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A Deep Observatory for in-situ Stress, Hydrology, and Life at DUSEL in Lead, South Dakota, U.S.A.



Homestake gold mine in Lead, South Dakota, USAThe Homestake gold mine in Lead, South Dakota, USA has been selected by the National Science Foundation (NSF) as the site for a Deep Underground Science and Engineering Laboratory (DUSEL). DUSEL is conceived to be a unique multidisciplinary facility to pursue transformative physics, bioscience, geoscience, and engineering research. DUSEL will provide extensive facilities down to 2255 meters in the lower reaches of the mine, which is already being rehabilitated to a depth of 1478 meters and is accessible for early-science experimentation. Experimental facilities and the collection of a base set of data at six depths are being incorporated into the engineering design of DUSEL for a scientific program to understand the relationships between life, fluids, and stress. In addition drilling stations at 2255 meters depth are being planned for ultra-deep boreholes (5.4 to 5.7-km depth) to reach the 121ºC isotherm in order to probe the lower limits of life in the biosphere. The deep subsurface has recently been recognized as an ecosystem that could fundamentally change the way we view the origin and early evolution of life on Earth, the search for novel materials, or the generation of energy to sustain future generations. What we know about subsurface life has come from only a few studies of boreholes and deep mines. The ecohydrologic setting of the Homestake mine region is characterized by a vast expanse of fractured metamorphic rock cut by hundreds of kilometers of tunnels and even more kilometers of boreholes. Many cubic kilometers of the region have been highly affected by mining activities and adjacent regions are partially desaturated, but more distal regions are pristine and presumed to harbor indigenous microbial ecosystems. Thus, we propose to use this facility to conduct the first detailed study of a deep ecosystem in the context of the hydrology, geochemistry, and geomechanical state that sustains it. We are guided by the over-arching question: What controls the distribution and evolution of subsurface life? Partnering DUSEL with ICDP means that experiments can be extended to depths more than double the plans for DUSEL alone. A DUSEL-ICDP project will encourage international participation in the experimental activities to take advantage of four unique aspects of the facility:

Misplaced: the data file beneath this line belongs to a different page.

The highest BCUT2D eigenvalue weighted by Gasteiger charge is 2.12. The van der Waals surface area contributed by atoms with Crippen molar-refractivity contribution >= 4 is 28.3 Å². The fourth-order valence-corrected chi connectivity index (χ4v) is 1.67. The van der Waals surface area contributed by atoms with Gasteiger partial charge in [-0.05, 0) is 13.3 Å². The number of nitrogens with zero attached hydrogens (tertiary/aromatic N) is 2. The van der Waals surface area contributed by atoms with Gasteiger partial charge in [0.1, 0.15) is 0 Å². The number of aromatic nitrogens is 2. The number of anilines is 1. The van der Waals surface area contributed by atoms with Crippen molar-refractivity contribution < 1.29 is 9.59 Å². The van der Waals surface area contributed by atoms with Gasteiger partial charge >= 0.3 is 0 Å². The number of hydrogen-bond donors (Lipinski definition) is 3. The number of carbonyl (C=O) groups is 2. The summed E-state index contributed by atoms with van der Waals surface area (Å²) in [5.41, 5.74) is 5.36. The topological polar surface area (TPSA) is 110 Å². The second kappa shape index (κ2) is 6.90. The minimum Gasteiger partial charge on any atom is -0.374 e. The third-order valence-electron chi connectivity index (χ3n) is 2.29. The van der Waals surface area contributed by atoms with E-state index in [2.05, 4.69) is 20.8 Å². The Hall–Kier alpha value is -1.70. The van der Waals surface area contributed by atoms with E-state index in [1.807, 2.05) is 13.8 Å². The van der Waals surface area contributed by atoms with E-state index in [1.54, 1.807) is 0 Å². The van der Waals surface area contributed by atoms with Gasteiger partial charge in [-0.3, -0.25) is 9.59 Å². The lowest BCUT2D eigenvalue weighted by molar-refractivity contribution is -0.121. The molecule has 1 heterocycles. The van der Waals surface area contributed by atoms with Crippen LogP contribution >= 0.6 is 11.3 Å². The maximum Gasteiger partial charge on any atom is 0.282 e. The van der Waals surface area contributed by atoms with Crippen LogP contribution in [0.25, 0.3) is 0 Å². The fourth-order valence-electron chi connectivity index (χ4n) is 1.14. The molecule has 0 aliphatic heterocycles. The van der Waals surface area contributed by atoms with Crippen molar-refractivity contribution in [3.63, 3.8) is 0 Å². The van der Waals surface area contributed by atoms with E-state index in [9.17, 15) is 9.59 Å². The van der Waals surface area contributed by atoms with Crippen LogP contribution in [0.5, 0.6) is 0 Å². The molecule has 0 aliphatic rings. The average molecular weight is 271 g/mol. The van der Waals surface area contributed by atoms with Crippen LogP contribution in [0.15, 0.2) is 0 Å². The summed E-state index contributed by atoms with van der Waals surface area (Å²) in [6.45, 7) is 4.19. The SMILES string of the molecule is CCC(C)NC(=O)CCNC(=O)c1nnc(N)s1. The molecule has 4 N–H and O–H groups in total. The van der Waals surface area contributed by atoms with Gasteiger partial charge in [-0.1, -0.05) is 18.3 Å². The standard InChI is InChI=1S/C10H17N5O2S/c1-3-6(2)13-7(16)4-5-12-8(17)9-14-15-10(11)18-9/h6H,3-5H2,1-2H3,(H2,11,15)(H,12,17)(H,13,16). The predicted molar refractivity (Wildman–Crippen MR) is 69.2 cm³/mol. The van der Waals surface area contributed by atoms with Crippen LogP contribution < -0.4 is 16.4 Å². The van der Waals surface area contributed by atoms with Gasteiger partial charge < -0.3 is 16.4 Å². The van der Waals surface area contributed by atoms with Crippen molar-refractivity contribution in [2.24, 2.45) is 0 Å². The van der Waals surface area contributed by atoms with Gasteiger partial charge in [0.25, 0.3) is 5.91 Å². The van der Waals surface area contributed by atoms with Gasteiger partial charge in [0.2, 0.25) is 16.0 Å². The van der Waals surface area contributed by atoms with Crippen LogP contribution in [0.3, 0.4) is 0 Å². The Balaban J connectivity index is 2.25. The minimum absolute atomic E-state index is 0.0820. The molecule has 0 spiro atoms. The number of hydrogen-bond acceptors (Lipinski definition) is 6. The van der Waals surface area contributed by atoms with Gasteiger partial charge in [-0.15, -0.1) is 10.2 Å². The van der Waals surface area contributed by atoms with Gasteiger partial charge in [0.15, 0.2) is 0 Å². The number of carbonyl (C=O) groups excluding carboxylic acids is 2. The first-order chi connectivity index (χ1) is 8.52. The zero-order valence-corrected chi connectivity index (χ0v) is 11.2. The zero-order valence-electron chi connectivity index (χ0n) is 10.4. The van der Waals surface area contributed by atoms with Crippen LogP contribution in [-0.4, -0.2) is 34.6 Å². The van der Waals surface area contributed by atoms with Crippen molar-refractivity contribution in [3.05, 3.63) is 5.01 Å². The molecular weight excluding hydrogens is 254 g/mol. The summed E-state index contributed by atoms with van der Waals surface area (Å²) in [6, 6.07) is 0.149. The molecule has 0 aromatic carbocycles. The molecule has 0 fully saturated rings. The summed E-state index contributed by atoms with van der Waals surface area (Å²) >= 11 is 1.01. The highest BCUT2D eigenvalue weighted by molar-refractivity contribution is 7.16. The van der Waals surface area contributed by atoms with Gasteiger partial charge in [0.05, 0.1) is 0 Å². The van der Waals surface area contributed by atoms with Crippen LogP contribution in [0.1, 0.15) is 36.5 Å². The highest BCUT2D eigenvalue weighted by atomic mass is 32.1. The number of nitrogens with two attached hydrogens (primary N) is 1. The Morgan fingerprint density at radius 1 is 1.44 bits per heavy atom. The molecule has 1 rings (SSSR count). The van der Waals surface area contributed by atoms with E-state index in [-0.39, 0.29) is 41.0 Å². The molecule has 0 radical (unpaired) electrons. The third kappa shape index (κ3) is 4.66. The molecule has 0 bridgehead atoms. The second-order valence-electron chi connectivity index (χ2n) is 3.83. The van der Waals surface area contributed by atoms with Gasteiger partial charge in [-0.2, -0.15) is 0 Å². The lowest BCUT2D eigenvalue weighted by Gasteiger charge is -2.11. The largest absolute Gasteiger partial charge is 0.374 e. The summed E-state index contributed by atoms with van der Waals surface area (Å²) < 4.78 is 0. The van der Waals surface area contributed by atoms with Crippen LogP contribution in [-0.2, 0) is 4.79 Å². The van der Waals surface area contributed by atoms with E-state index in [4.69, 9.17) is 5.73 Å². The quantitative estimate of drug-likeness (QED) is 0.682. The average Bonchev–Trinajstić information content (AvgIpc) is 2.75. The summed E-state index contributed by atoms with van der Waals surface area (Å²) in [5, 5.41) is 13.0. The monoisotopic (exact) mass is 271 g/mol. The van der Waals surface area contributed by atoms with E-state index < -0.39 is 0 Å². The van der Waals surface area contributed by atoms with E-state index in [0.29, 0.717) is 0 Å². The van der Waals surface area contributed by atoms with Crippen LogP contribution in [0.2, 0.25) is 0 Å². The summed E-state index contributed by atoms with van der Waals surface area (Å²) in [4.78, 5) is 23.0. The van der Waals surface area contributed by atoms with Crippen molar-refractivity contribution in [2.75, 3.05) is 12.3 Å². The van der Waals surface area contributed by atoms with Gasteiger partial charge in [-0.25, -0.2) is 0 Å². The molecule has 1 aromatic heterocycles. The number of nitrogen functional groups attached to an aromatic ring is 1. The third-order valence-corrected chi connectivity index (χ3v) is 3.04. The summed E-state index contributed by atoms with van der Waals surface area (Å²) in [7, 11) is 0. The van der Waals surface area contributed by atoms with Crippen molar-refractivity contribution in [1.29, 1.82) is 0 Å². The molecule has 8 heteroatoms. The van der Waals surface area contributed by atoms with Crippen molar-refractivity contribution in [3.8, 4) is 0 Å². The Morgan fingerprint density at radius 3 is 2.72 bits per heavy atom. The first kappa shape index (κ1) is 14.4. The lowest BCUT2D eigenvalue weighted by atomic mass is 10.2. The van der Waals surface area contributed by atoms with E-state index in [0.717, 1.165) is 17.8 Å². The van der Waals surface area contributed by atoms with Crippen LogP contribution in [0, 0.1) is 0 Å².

1. The scale and duration of access is unprecedented,
  2. Over 100 years of mining activities allow us to explore the effect of a changing habitat,
  3. Dewatering and flooding has provided, in effect, a large-scale tracer test, and
  4. The stable metamorphosed geologic setting is common to all continents on Earth.

(Fig.: Homestake gold mine in Lead, South Dakota, USA, ©Google Earth)



North America, U.S.A., United States of America, South Dakota, Lead



44° 21' N, 103° 45' 55''W (Please scroll down to end of page for more information.)


Project Start and End
  • workshop date: 10 to 13 May, 2011 in Lead, South Dakota, USA


Principal Investigators
  • David F. Boutt, University of Massachusetts Amherst, Department of Geosciences
  • Giovanni Grasselli, University of Toronto, Civil Engineering, Department of Engineering Geoscience
  • Thomas L. Kieft, New Mexico Institute of Mining and Technology, Department of Biology
  • Lawrence C. Murdoch, Clemson University, Department of Geological Sciences
  • Tullis C. Onstott, Princeton University, Department of Geosciences
  • Karsten Pedersen, Microbial Analytics Sweden AB
  • William M. Roggenthen, South Dakota School of Mines and Technology, Department of Geology and Geological Engineering
  • Barbara Sherwood Lollar, University of Toronto, Department of Earth Sciences
  • Gregory F. Slater, McMaster University, School of Geography and Geology, Applied Geophysics and Geological Imaging Consortium
  • Gordon Southam, University of Queensland, School of Earth Sciences
  • Tomochika Tokunaga, University of Tokyo, School of Frontier Science, Department of Environment Systems, Geosphere Environmental Systems Laboratory
  • Herbert F. Wang, University of Wisconsin at Madison, Department of Geoscience, Geophysics
  • Mark D. Zoback, Stanford University, School of Earth Sciences, Department of Geophysics



DUSEL, Geomicrobiology, Homestake, Hydrology, ICDP-2010/14, Stress State


Current State



Google Earth/Maps